Ahh yes my friends . . . I’m actually old enough to remember Nancy Reagan championing this phrase in her war on drugs during her husband’s presidency. It turns out to also be a handy dandy phrase to keep in mind during your MBA experience.
Since the time we started our pre-orientation work (yes, you are given homework for orientation due during various sessions at orientation), we have had numerous exercises, surveys, evaluations, and tests that give us the opportunity to learn more about ourselves, our motives, and our interests. Whether the intent is to make you a better teammate or help you choose a career path, self-knowledge and reflection play a major role in your MBA experience. Not only is reflection encouraged, it’s required.
Spoken best by Polonius in Shakespeare’s “Hamlet”:
This above all: to thine own self be true, and it must follow, as the night the day, thou canst not then be false to any man.
Amidst all the self-awareness “food for thought”, there is a lot going on within the Fisher College of Business and in the greater OSU community. You may choose to be involved in groups/chapters/clubs as a member or by pursuing a leadership position. In addition, you have the opportunity to attend events of all varieties: lectures, guest speakers, panel discussions, debates, celebrations, pep rallies, and informational meetings. The list is nearly endless and most are great uses of time that will educate, inspire, energize, and inform you. BTW: factor in social gatherings such as the weekly EOTW (end of the week) event, karaoke night, $3 burgers at Brazenhead on Wednesdays, tailgating, salsa lessons, and various other sporadic fellowship functions that arise impromptu. Meanwhile, make sure you don’t neglect your career search (resume workshops, career fairs, company info events, site visits, networking, industry and company research, interviews, correspondence, etc). One last thing: you have a family and friends . . . or at least you did before you entered the program. Don’t forget to carve out time to nurture those relationships. PS: You balance all the above with classes, homework, papers, team projects, and possibly a job on campus.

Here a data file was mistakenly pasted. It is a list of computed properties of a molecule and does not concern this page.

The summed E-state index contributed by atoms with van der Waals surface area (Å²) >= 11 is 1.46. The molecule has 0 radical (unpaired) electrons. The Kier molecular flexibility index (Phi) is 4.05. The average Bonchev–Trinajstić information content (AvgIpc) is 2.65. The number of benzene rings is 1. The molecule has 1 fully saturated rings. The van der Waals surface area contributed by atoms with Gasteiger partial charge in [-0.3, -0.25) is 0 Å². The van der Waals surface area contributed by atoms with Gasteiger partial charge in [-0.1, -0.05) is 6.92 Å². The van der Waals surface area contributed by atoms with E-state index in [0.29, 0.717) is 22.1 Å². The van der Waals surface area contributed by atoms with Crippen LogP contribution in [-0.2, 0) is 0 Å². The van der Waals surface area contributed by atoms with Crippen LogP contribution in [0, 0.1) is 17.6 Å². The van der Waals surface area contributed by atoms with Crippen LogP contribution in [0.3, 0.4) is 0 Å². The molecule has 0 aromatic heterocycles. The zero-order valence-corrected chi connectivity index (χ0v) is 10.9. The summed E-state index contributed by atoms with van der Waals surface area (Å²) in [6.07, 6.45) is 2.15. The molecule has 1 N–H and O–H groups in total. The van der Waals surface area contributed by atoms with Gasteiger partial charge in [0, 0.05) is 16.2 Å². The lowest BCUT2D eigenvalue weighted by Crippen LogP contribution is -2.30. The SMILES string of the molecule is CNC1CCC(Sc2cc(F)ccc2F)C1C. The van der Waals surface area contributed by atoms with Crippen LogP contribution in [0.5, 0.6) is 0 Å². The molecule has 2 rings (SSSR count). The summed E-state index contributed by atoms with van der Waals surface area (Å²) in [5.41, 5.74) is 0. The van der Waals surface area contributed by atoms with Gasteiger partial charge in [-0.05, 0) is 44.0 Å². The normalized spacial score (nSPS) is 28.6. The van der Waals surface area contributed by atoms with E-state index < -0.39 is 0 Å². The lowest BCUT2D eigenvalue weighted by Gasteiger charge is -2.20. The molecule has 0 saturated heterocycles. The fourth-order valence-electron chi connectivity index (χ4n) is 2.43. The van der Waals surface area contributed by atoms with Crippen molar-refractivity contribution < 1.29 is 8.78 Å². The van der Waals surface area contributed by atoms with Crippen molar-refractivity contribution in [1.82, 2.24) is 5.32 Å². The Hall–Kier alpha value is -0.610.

DAILY DILEMMA: You have 24 hours and you need to spend some of that time sleeping and eating.
The better you know yourself and your limits, the better you can determine which events to attend. I guarantee you: many of us are still figuring out how to best balance our schedules and occupy our time.
I continue to struggle with what matters most. For me, it is *really* difficult to pass up a great opportunity. Priorities matter and I must continually weigh each opportunity against my long-term goals. What do I want to get from the MBA program? How can I best contribute to the Fisher community/my cohort team? What type of company (culture) fits me best?
Pursuing something based on intrinsic motivation will result in greater satisfaction and success. Listen to heart, not just your head. For some of us, that’s easier said than done.
KEY: Knowing when to say “No”